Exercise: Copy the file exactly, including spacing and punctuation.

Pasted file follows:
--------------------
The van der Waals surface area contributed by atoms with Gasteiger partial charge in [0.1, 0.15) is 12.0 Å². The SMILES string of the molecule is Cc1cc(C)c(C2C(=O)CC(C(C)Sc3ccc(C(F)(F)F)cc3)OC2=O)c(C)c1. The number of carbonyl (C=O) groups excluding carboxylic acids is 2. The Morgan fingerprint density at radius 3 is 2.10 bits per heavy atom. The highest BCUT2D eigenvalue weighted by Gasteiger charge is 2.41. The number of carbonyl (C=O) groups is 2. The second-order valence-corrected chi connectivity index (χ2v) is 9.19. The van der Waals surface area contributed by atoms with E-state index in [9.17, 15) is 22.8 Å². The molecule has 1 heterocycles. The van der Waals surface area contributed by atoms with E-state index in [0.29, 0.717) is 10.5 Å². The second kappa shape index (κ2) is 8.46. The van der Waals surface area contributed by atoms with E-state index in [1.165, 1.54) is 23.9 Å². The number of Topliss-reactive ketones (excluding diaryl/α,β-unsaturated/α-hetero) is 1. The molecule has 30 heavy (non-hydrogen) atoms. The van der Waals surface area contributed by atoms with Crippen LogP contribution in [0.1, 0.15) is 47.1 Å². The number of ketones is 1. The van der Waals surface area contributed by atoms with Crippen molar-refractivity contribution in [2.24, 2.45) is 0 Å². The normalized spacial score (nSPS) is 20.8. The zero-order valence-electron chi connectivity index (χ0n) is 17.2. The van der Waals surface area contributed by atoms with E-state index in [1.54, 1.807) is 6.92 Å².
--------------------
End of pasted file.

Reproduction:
The van der Waals surface area contributed by atoms with Gasteiger partial charge in [0.1, 0.15) is 12.0 Å². The SMILES string of the molecule is Cc1cc(C)c(C2C(=O)CC(C(C)Sc3ccc(C(F)(F)F)cc3)OC2=O)c(C)c1. The number of carbonyl (C=O) groups excluding carboxylic acids is 2. The Morgan fingerprint density at radius 3 is 2.10 bits per heavy atom. The highest BCUT2D eigenvalue weighted by Gasteiger charge is 2.41. The number of carbonyl (C=O) groups is 2. The second-order valence-corrected chi connectivity index (χ2v) is 9.19. The van der Waals surface area contributed by atoms with E-state index in [9.17, 15) is 22.8 Å². The molecule has 1 heterocycles. The van der Waals surface area contributed by atoms with E-state index in [0.29, 0.717) is 10.5 Å². The second kappa shape index (κ2) is 8.46. The van der Waals surface area contributed by atoms with E-state index in [1.165, 1.54) is 23.9 Å². The number of Topliss-reactive ketones (excluding diaryl/α,β-unsaturated/α-hetero) is 1. The molecule has 30 heavy (non-hydrogen) atoms. The van der Waals surface area contributed by atoms with Crippen LogP contribution in [0.1, 0.15) is 47.1 Å². The number of ketones is 1. The van der Waals surface area contributed by atoms with Crippen molar-refractivity contribution in [2.24, 2.45) is 0 Å². The normalized spacial score (nSPS) is 20.8. The zero-order valence-electron chi connectivity index (χ0n) is 17.2. The van der Waals surface area contributed by atoms with E-state index in [1.54, 1.807) is 6.92 Å².